Clare is studying MSc Demography & Health at the London School of Hygiene & Tropical Medicine
Why did you choose this institution and course?
After studying BA Geography at The University of Nottingham, I wanted to pursue my passion for examining health inequalities and learn more about population health.
was recommended by my university tutor. Its MSc Demography & Health course allowed me to use my geographical knowledge while developing new skills in quantitative research methods such as statistics, demography and epidemiology.
What does the programme involve?
The School is a world-renowned institution, and one of the best for health studies such as epidemiology, public health and control of infectious diseases. MSc Demography & Health combines the fundamentals of demographic research within a health-based setting, making the course unique in Europe.
The programme is more intense than my undergraduate degree, with lectures and practical sessions running from 9:30am to 5pm. However, like my undergraduate degree, I’ll be completing a 10,000-word dissertation – in which I’ll investigate cause-specific mortality rates in HIV+ patients in Kisesa, Tanzania, taking anti-retroviral treatment.
How are you funding postgraduate study?
I am self-funding my MSc; however there are numerous postgraduate funding opportunities for home and international students. The School offers many scholarships and bursaries, and there are numerous bodies, such as the Wellcome Trust, from which funding is available – more information can be found on the School’s website.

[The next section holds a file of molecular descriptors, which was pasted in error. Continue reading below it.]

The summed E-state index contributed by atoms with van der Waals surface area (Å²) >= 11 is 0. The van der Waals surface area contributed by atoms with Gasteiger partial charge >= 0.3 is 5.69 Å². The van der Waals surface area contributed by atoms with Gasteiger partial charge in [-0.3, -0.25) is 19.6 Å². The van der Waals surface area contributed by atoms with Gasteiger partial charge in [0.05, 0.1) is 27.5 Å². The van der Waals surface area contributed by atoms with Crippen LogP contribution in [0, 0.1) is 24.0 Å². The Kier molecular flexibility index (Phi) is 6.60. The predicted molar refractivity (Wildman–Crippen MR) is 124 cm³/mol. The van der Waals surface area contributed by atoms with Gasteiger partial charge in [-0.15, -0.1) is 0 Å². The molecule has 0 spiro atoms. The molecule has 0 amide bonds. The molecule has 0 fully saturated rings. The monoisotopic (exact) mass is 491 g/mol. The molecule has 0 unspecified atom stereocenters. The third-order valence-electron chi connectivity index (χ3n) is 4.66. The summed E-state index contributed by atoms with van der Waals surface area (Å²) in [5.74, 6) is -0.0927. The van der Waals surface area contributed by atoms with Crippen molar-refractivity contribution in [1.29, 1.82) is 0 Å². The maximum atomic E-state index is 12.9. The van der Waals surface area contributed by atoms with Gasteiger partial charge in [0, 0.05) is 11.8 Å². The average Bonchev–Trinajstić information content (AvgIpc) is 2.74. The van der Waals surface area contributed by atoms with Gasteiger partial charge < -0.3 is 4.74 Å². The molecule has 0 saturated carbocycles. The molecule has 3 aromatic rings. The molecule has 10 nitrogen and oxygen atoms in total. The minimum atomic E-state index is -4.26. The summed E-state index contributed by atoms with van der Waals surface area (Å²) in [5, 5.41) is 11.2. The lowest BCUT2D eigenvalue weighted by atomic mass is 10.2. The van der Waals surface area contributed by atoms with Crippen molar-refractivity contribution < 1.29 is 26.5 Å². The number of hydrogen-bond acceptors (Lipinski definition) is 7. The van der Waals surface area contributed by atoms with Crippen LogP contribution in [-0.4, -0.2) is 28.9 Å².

For MSc Demography & Health specifically, the Population Investigation Committee offers scholarships.
What are your plans for after graduation?
I'm planning on working in public sector health research. I've really enjoyed learning more about the importance of data and routine data collection, and one day would love to formulate new methodologies. I also hope to undertake a PhD in the future.
What advice would you give to those considering the programme?
Thoroughly investigate the MSc by speaking with current students and the course directors - they are all incredibly friendly and can offer the best advice.
I’d also recommend brushing up on your maths skills – a lot of the modules require these, but don’t let that deter you. I’d not studied maths since school, but I've learned more than I could’ve ever imagined while at the School. The support from my peers and academic tutors couldn’t have been better, and my confidence in maths has skyrocketed.
The course would be great for anyone wanting to boost their quantitative skills, and those who maybe aren't sure which area of health they want to pursue. This course provides a fantastic overview and I couldn't recommend it enough.